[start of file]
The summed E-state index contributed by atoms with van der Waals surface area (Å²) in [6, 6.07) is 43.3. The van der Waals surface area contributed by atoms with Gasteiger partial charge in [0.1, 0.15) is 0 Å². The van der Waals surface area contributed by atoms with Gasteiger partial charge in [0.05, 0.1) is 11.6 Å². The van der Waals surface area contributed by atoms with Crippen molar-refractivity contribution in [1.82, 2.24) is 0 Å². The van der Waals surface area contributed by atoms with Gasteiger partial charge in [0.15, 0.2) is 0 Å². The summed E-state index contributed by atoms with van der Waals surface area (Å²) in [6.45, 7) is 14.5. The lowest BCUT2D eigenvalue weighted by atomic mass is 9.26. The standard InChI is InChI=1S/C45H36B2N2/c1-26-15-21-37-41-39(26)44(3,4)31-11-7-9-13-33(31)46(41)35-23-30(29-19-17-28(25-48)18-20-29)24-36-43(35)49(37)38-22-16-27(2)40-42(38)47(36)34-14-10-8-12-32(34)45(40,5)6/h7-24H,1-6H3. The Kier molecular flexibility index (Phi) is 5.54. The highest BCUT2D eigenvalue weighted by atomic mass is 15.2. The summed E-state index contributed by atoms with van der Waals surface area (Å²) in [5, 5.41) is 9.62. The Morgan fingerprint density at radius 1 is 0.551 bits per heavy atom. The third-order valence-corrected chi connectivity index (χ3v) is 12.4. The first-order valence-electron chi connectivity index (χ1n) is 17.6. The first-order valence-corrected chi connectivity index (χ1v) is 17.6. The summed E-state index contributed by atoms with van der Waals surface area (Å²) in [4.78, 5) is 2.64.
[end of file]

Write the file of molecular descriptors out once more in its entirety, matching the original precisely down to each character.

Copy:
The summed E-state index contributed by atoms with van der Waals surface area (Å²) in [6, 6.07) is 43.3. The van der Waals surface area contributed by atoms with Gasteiger partial charge in [0.1, 0.15) is 0 Å². The van der Waals surface area contributed by atoms with Gasteiger partial charge in [0.05, 0.1) is 11.6 Å². The van der Waals surface area contributed by atoms with Crippen molar-refractivity contribution in [1.82, 2.24) is 0 Å². The van der Waals surface area contributed by atoms with Gasteiger partial charge in [0.15, 0.2) is 0 Å². The summed E-state index contributed by atoms with van der Waals surface area (Å²) in [6.45, 7) is 14.5. The lowest BCUT2D eigenvalue weighted by atomic mass is 9.26. The standard InChI is InChI=1S/C45H36B2N2/c1-26-15-21-37-41-39(26)44(3,4)31-11-7-9-13-33(31)46(41)35-23-30(29-19-17-28(25-48)18-20-29)24-36-43(35)49(37)38-22-16-27(2)40-42(38)47(36)34-14-10-8-12-32(34)45(40,5)6/h7-24H,1-6H3. The Kier molecular flexibility index (Phi) is 5.54. The highest BCUT2D eigenvalue weighted by atomic mass is 15.2. The summed E-state index contributed by atoms with van der Waals surface area (Å²) in [5, 5.41) is 9.62. The Morgan fingerprint density at radius 1 is 0.551 bits per heavy atom. The third-order valence-corrected chi connectivity index (χ3v) is 12.4. The first-order valence-electron chi connectivity index (χ1n) is 17.6. The first-order valence-corrected chi connectivity index (χ1v) is 17.6. The summed E-state index contributed by atoms with van der Waals surface area (Å²) in [4.78, 5) is 2.64.